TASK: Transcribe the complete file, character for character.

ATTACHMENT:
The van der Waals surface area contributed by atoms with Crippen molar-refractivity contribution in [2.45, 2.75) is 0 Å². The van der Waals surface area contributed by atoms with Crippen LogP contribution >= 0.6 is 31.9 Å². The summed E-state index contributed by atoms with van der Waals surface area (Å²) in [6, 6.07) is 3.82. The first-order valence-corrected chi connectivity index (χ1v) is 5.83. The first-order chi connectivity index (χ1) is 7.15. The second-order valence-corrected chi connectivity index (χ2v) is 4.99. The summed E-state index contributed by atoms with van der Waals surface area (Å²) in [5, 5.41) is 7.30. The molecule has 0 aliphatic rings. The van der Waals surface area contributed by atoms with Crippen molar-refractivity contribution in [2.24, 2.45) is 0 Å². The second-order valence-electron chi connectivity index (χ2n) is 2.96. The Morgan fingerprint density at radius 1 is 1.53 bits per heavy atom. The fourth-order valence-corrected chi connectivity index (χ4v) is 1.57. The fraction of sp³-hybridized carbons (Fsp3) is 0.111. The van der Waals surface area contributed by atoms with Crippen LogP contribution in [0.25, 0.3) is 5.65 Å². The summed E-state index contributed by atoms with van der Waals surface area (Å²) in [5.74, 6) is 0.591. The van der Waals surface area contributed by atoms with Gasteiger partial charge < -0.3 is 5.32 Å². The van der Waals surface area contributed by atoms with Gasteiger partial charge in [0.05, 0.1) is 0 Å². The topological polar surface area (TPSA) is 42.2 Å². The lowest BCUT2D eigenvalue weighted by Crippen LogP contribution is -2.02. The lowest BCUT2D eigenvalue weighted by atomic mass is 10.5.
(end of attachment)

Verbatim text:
The van der Waals surface area contributed by atoms with Crippen molar-refractivity contribution in [2.45, 2.75) is 0 Å². The van der Waals surface area contributed by atoms with Crippen LogP contribution >= 0.6 is 31.9 Å². The summed E-state index contributed by atoms with van der Waals surface area (Å²) in [6, 6.07) is 3.82. The first-order valence-corrected chi connectivity index (χ1v) is 5.83. The first-order chi connectivity index (χ1) is 7.15. The second-order valence-corrected chi connectivity index (χ2v) is 4.99. The summed E-state index contributed by atoms with van der Waals surface area (Å²) in [5, 5.41) is 7.30. The molecule has 0 aliphatic rings. The van der Waals surface area contributed by atoms with Crippen molar-refractivity contribution in [2.24, 2.45) is 0 Å². The second-order valence-electron chi connectivity index (χ2n) is 2.96. The Morgan fingerprint density at radius 1 is 1.53 bits per heavy atom. The fourth-order valence-corrected chi connectivity index (χ4v) is 1.57. The fraction of sp³-hybridized carbons (Fsp3) is 0.111. The van der Waals surface area contributed by atoms with Crippen LogP contribution in [0.25, 0.3) is 5.65 Å². The summed E-state index contributed by atoms with van der Waals surface area (Å²) in [5.74, 6) is 0.591. The van der Waals surface area contributed by atoms with Gasteiger partial charge < -0.3 is 5.32 Å². The van der Waals surface area contributed by atoms with Gasteiger partial charge in [0.05, 0.1) is 0 Å². The topological polar surface area (TPSA) is 42.2 Å². The lowest BCUT2D eigenvalue weighted by Crippen LogP contribution is -2.02. The lowest BCUT2D eigenvalue weighted by atomic mass is 10.5.